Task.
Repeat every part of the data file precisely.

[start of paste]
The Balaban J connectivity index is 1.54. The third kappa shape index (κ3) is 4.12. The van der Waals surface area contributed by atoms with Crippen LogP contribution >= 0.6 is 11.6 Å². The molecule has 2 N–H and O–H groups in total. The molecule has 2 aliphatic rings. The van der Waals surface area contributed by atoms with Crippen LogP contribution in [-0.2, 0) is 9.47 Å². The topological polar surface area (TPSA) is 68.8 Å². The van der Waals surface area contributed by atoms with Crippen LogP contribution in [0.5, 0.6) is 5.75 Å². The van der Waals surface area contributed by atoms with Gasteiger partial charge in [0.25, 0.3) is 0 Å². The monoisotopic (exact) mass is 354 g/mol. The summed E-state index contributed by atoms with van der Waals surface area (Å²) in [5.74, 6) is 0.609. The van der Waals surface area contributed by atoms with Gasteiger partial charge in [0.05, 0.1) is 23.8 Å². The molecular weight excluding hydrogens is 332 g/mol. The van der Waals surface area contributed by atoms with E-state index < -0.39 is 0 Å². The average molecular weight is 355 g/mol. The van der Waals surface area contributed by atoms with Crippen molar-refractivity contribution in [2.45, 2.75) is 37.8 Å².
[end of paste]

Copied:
The Balaban J connectivity index is 1.54. The third kappa shape index (κ3) is 4.12. The van der Waals surface area contributed by atoms with Crippen LogP contribution >= 0.6 is 11.6 Å². The molecule has 2 N–H and O–H groups in total. The molecule has 2 aliphatic rings. The van der Waals surface area contributed by atoms with Crippen LogP contribution in [-0.2, 0) is 9.47 Å². The topological polar surface area (TPSA) is 68.8 Å². The van der Waals surface area contributed by atoms with Crippen LogP contribution in [0.5, 0.6) is 5.75 Å². The van der Waals surface area contributed by atoms with Gasteiger partial charge in [0.25, 0.3) is 0 Å². The monoisotopic (exact) mass is 354 g/mol. The summed E-state index contributed by atoms with van der Waals surface area (Å²) in [5.74, 6) is 0.609. The van der Waals surface area contributed by atoms with Gasteiger partial charge in [0.05, 0.1) is 23.8 Å². The molecular weight excluding hydrogens is 332 g/mol. The van der Waals surface area contributed by atoms with E-state index < -0.39 is 0 Å². The average molecular weight is 355 g/mol. The van der Waals surface area contributed by atoms with Crippen molar-refractivity contribution in [2.45, 2.75) is 37.8 Å².